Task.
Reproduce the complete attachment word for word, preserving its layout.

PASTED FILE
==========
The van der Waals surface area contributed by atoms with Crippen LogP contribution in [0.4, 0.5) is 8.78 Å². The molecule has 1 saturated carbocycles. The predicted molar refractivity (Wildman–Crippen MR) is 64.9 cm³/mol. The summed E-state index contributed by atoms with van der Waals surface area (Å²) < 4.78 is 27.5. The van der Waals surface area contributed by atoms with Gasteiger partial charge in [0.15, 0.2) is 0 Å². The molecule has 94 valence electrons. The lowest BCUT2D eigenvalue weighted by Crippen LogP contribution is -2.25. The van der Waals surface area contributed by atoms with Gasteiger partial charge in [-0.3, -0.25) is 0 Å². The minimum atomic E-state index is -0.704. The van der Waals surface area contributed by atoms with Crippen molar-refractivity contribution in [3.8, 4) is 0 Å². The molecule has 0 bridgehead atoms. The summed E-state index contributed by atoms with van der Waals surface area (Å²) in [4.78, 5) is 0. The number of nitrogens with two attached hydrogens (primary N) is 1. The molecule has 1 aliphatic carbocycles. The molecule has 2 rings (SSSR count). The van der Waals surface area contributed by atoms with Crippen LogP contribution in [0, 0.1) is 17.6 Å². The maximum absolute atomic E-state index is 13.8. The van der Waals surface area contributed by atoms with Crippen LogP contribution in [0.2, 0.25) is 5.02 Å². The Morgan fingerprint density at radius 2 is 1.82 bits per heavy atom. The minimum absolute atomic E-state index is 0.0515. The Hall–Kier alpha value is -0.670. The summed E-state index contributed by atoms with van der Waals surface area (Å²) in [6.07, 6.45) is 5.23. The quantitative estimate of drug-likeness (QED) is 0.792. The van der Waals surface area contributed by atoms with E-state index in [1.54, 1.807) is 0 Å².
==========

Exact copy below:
The van der Waals surface area contributed by atoms with Crippen LogP contribution in [0.4, 0.5) is 8.78 Å². The molecule has 1 saturated carbocycles. The predicted molar refractivity (Wildman–Crippen MR) is 64.9 cm³/mol. The summed E-state index contributed by atoms with van der Waals surface area (Å²) < 4.78 is 27.5. The van der Waals surface area contributed by atoms with Gasteiger partial charge in [0.15, 0.2) is 0 Å². The molecule has 94 valence electrons. The lowest BCUT2D eigenvalue weighted by Crippen LogP contribution is -2.25. The van der Waals surface area contributed by atoms with Gasteiger partial charge in [-0.3, -0.25) is 0 Å². The minimum atomic E-state index is -0.704. The van der Waals surface area contributed by atoms with Crippen molar-refractivity contribution in [3.8, 4) is 0 Å². The molecule has 0 bridgehead atoms. The summed E-state index contributed by atoms with van der Waals surface area (Å²) in [4.78, 5) is 0. The number of nitrogens with two attached hydrogens (primary N) is 1. The molecule has 1 aliphatic carbocycles. The molecule has 2 rings (SSSR count). The van der Waals surface area contributed by atoms with Crippen LogP contribution in [0, 0.1) is 17.6 Å². The maximum absolute atomic E-state index is 13.8. The van der Waals surface area contributed by atoms with Crippen LogP contribution in [0.2, 0.25) is 5.02 Å². The Morgan fingerprint density at radius 2 is 1.82 bits per heavy atom. The minimum absolute atomic E-state index is 0.0515. The Hall–Kier alpha value is -0.670. The summed E-state index contributed by atoms with van der Waals surface area (Å²) in [6.07, 6.45) is 5.23. The quantitative estimate of drug-likeness (QED) is 0.792. The van der Waals surface area contributed by atoms with E-state index in [1.54, 1.807) is 0 Å².